The Judgment Fund was established by Congress in 1956 to alleviate the need for specific legislation following every successful claim against the United States. The purpose behind the Judgment Fund was to eliminate the procedural burdens involved in getting an individual appropriation from Congress, allowing for the prompt payment of judgments and reducing the amount of interest accrued between the time the judgment was awarded and payment was made. Although the Judgment Fund successfully eliminated the need for legislative action in almost every case, and in most cases resulted in prompter payments to successful claimants, it also had the unintended consequence of incentivizing procuring agencies to avoid settling meritorious claims in favor of prolonged litigation. Specifically, an agency could avoid making payment from its own appropriated funds if it refused to settle a case and instead sought a decision from a court, subsequently providing it access to the Judgment Fund which draws money straight from the Treasury. Congress eliminated this problem when it passed the Contracts Disputes Act (CDA) of 1978, which requires agencies to reimburse the Judgment Fund with appropriated funds that are current at the time of the judgment against the agency. Although contracting officers are no longer incentivized to avoid settlement, the source and availability of funds can still impact whether or not they decide to settle a claim because there are differences between how a judgment is funded and how a settlement can be funded.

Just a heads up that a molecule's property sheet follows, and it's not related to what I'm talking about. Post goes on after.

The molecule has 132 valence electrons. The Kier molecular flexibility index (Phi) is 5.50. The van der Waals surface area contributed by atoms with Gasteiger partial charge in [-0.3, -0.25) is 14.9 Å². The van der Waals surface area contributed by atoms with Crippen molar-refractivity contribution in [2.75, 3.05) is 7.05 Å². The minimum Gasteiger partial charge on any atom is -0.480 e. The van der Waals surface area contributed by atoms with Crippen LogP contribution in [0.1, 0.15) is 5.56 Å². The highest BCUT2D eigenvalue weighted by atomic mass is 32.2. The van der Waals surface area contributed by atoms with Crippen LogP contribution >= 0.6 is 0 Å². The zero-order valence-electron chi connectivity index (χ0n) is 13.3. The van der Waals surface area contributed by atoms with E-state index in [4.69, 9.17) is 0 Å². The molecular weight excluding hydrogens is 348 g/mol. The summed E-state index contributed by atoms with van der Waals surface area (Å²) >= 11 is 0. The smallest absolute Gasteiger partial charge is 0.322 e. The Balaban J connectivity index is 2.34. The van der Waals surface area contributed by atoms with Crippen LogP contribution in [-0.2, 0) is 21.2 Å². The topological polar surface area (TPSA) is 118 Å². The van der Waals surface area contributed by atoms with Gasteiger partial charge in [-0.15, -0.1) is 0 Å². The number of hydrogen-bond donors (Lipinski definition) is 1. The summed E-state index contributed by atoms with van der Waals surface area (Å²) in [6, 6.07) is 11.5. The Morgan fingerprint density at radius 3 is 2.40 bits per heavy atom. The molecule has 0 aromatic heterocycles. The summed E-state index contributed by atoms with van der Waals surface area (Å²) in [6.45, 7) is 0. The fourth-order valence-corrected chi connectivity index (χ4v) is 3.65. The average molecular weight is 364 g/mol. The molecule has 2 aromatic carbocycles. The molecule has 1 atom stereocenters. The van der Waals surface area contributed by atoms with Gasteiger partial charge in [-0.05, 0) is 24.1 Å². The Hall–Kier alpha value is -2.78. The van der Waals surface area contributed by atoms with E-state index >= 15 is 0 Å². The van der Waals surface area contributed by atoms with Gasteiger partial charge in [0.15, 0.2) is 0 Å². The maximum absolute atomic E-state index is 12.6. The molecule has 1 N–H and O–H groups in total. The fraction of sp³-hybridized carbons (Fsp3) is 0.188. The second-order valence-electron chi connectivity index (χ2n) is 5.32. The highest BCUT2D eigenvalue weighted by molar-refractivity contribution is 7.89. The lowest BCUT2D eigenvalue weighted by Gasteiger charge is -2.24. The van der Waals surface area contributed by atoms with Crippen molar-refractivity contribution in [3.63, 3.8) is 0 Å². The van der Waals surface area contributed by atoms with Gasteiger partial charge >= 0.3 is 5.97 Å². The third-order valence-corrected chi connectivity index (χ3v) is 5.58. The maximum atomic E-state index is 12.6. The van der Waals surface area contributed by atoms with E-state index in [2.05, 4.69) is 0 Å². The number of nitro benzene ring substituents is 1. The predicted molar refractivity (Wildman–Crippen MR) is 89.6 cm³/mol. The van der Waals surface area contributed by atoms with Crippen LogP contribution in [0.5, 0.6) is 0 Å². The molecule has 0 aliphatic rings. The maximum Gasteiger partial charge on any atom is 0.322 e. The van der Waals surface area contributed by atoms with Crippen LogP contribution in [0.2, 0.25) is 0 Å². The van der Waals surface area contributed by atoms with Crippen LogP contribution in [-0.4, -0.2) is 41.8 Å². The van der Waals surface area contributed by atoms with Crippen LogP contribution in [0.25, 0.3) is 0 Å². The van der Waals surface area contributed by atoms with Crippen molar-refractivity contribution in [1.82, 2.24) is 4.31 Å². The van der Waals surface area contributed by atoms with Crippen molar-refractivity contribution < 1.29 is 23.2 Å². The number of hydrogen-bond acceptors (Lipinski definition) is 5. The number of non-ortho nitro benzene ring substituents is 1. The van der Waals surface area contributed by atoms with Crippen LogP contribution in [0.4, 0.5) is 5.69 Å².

Continue Reading How the Judgment Fund’s Availability Impacts a Contracting Officer’s Decision to Settle a Claim

Government contractors know that an unfavorable performance review posted to the Contractor Performance Assessment Reporting System (“CPARS”) can be extremely costly. Many negotiated solicitations include past performance as an important or even primary evaluation factor for contract award. An unfavorable review on a past contract can impose significant costs on the contractor to address the unfavorable review with contracting officers on future solicitations. However, the contractor saddled with an unfair and inaccurate CPARS review may now have a means to challenge the review and recover some of these costs. 
Continue Reading A New Way to Claim Damages Resulting from an Unfavorable CPARS Rating

WelOnviaLegalLandscapecome to the second edition of Legal Landscape, a series we have developed with Onvia’s blog to provide government contractors with a quick, but thorough, summary of important legal developments and regulations in government contracting, as well as a plain-English explanation of how those developments may affect contractors at all levels of government. In this issue, we discuss recent compliance and enforcement trends in federal as well as state and local government contracting. State and local contractors should keep in mind that state and local agencies often look to changes in federal regulations as a guideline; changes recently made in the federal arena are likely to trickle down to state and local governments soon.

Continue Reading Legal Landscape: Big Changes to Prevent Discrimination, Fraud and Non-Compliance

Several months ago, we told you about Ambuild Company v. LLC v. U.S., a very important case pending before the Court of Federal Claims (“COFC”).  The AmBuild case was of particular interest to our firm because it concerned the interpretation of a Department of Veterans’ Affairs (“VA”) regulation, which the VA revised following an